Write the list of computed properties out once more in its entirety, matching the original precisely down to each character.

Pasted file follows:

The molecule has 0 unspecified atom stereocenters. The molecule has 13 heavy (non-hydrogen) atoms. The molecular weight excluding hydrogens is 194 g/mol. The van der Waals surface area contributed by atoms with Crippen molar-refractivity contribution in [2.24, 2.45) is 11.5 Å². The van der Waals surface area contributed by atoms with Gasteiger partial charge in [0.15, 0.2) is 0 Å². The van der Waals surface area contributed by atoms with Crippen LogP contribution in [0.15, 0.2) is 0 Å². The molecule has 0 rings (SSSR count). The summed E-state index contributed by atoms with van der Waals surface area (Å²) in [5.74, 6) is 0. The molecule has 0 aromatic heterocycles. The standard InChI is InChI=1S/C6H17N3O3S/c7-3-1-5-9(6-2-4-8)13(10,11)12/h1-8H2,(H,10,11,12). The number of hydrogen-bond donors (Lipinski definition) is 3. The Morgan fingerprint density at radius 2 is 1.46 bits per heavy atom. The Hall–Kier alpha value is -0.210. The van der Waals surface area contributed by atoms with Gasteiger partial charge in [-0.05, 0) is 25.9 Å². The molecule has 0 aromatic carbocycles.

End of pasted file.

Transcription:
The molecule has 0 unspecified atom stereocenters. The molecule has 13 heavy (non-hydrogen) atoms. The molecular weight excluding hydrogens is 194 g/mol. The van der Waals surface area contributed by atoms with Crippen molar-refractivity contribution in [2.24, 2.45) is 11.5 Å². The van der Waals surface area contributed by atoms with Gasteiger partial charge in [0.15, 0.2) is 0 Å². The van der Waals surface area contributed by atoms with Crippen LogP contribution in [0.15, 0.2) is 0 Å². The molecule has 0 rings (SSSR count). The summed E-state index contributed by atoms with van der Waals surface area (Å²) in [5.74, 6) is 0. The molecule has 0 aromatic heterocycles. The standard InChI is InChI=1S/C6H17N3O3S/c7-3-1-5-9(6-2-4-8)13(10,11)12/h1-8H2,(H,10,11,12). The number of hydrogen-bond donors (Lipinski definition) is 3. The Morgan fingerprint density at radius 2 is 1.46 bits per heavy atom. The Hall–Kier alpha value is -0.210. The van der Waals surface area contributed by atoms with Gasteiger partial charge in [-0.05, 0) is 25.9 Å². The molecule has 0 aromatic carbocycles.